Melina Sempill Watts: The Roots of Tree

Melina Sempill Watts
photo: Elizabeth Jebef, Eyebright Studios

Every author faces a challenge in coming to understand their characters, but Melina Sempill Watts set herself a particularly tough task, in that the protagonist of Tree is, well, a tree, named Tree. Watts has to figure out the perspective of a character whose ideal lifespan makes human life seem brief by comparison; she has to figure out whether trees can communicate with other lifeforms and if so how; she has to figure out how drama and character momentum work when your main point of view character is literally rooted to the ground… Like I say, a significant challenge! In this essay, Watts explains what makes her feel passionately enough about the subject to take that challenge on.

Babies are made—most times—from love. What are books made from?

In the case of Tree, the intellectual grounding of the novel’s world came from two major strands. The emotional center of the book stems from a secret.

The first strand stems from my lifelong passion for California history, reverence for Chumash culture, a crush on the Californio era and from pieces of my own childhood, when I watched the growth of suburbia sneak up and over the green hills in the Santa Monica Mountains.

The second strand came from focusing on biology and ecological history: how did the ecosystems of Southern California transform over time, how did different cultures push plant and animal communities into new forms? The most radical transition, initially, was to grasslands, when species coming from Spain and other European communities took over. Research looking at what plants were used in the adobe bricks from the oldest European buildings on the Western side of the United States, shows that transition was nearly immediate.

As to the plants themselves, as early as Sir Jagadish Chandra Bose in India, over a hundred years ago, research to determine whether plants can communicate electrically began. Sadly, the data behind the 1970s bestseller The Secret Lives of Plants was never found duplicable, nearly killing off the idea. But then Dr. Suzanne Simard burst onto the scene in the ’90s with research positing that trees were able to use fungal pathways between their roots to talk… albeit very slowly… to one another and even, to transmit food and water. In The Hidden Life of Trees, Peter Wohlleben points out compelling current work to explore electrical communication between plants.

The new science enchanted me. Why? This part is the secret: In my freshman year at University of California San Diego, feeling incredibly lonely, isolated, unloved, I faced a solitary Friday night by stretching out on the quad on a lawn of green grass in the still warmness of early dark. And the grass near my face began, for lack of a better way of articulating it, emoting at me. Then the grass near my chest, the grass near my legs and toes and fingers and through my hair joined in this energetic silent conversation. From an external perspective, there was nothing to hear or see, but it felt like when sunlight bursts through a thick cloud with each new voice joining in… and grass talked to grass and talked to grass, somehow communicating to their peers that I could, again, for lack of a better word, hear the plants.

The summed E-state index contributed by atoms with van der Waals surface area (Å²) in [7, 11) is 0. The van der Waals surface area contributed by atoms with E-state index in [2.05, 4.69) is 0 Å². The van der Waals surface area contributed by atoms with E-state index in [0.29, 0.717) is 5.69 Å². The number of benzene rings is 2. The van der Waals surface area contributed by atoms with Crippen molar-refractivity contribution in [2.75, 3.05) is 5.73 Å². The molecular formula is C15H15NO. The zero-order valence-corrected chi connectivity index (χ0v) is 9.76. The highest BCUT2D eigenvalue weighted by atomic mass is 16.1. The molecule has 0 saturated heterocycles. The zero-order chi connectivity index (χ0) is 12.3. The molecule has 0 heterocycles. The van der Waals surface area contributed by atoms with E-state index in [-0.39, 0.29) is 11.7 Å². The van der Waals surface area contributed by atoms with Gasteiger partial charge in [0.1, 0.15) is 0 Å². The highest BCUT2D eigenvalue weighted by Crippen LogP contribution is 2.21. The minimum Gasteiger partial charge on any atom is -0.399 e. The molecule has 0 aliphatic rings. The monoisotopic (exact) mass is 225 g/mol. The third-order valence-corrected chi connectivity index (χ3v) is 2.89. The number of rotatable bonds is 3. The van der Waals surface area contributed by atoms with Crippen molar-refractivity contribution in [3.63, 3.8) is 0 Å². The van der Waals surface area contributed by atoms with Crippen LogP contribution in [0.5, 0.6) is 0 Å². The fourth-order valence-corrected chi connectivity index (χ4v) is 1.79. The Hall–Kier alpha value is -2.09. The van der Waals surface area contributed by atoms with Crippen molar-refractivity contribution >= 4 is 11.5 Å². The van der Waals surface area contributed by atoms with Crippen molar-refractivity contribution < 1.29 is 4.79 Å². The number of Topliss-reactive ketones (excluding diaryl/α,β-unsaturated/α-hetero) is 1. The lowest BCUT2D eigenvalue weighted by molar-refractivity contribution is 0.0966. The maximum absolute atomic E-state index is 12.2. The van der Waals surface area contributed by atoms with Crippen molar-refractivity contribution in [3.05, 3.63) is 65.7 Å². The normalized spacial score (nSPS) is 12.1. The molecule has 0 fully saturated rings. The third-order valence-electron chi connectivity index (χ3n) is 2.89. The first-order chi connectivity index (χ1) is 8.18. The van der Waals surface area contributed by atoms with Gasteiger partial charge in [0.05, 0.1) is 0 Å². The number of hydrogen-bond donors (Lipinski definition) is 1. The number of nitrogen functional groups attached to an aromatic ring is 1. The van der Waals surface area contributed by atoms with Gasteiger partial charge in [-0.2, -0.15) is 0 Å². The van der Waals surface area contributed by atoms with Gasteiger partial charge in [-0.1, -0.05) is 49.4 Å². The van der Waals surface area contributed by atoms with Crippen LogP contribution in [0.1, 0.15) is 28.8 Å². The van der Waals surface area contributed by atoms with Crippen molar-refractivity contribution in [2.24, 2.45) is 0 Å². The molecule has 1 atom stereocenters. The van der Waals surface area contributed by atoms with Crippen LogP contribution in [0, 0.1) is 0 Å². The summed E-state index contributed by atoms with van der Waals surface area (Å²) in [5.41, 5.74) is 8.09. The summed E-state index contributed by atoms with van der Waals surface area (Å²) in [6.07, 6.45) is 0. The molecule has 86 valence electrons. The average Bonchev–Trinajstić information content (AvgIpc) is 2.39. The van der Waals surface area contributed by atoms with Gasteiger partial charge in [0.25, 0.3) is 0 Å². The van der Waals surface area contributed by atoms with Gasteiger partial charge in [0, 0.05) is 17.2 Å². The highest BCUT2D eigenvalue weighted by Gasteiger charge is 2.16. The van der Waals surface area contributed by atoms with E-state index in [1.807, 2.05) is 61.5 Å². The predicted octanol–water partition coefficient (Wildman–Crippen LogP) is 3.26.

And they all joined in consoling, greeting and cheering me and I felt as radiant as a newborn the first time he sees his mother’s eyes: It was absolute euphoria. And these plants’ gift has stayed with me my whole life. That absolute magic is what drove me to write Tree, this book is for that field of grass.

I love California live oaks the way grade school girls love horses, with a deep intensity that most adults, women and men, feel compelled to hide when it is not attached to a human romantic interest (a love our culture agrees is acceptable and normal.) Trees that I have experienced are, in general, again, for lack of a better word, louder than grass—and the idea of centuries of life in one spot fascinated me. What is it like to be in one place for a whole existence? How do trees interrelate with all the biota that rises and falls around them? What emotions do trees experience? Only through a novel could I allow answers that stemmed from raw mystical experience to upwell.

After a sober career working on watershed/ecosystem resource issues at a Resource Conservation District, it took considerable audacity to publish a novel about a tree that is written from the perspective of at tree. But as I learned from Andy Lipks, founder of TreePeople, if you ask someone about his or her favorite tree, everyone has a favorite tree. So maybe we’ve all been talking to trees all along. Read Tree and see.

23 October 2017 | guest authors |